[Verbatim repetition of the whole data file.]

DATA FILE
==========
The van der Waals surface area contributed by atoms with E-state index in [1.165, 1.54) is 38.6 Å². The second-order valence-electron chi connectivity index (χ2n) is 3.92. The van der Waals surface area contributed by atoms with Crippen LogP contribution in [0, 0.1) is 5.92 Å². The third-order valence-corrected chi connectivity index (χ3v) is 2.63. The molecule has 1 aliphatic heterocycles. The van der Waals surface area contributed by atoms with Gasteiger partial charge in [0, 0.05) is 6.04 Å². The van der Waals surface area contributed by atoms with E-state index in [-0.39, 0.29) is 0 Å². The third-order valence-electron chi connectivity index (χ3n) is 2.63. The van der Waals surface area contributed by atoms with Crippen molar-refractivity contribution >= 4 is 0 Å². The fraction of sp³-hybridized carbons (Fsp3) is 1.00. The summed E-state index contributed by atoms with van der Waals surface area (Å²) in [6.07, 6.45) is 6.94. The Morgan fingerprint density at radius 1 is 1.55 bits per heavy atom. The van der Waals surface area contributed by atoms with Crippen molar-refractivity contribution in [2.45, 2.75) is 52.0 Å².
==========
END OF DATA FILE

The van der Waals surface area contributed by atoms with E-state index in [1.165, 1.54) is 38.6 Å². The second-order valence-electron chi connectivity index (χ2n) is 3.92. The van der Waals surface area contributed by atoms with Crippen LogP contribution in [0, 0.1) is 5.92 Å². The third-order valence-corrected chi connectivity index (χ3v) is 2.63. The molecule has 1 aliphatic heterocycles. The van der Waals surface area contributed by atoms with Gasteiger partial charge in [0, 0.05) is 6.04 Å². The van der Waals surface area contributed by atoms with E-state index in [-0.39, 0.29) is 0 Å². The third-order valence-electron chi connectivity index (χ3n) is 2.63. The van der Waals surface area contributed by atoms with Crippen molar-refractivity contribution >= 4 is 0 Å². The fraction of sp³-hybridized carbons (Fsp3) is 1.00. The summed E-state index contributed by atoms with van der Waals surface area (Å²) in [6.07, 6.45) is 6.94. The Morgan fingerprint density at radius 1 is 1.55 bits per heavy atom. The van der Waals surface area contributed by atoms with Crippen molar-refractivity contribution in [2.45, 2.75) is 52.0 Å².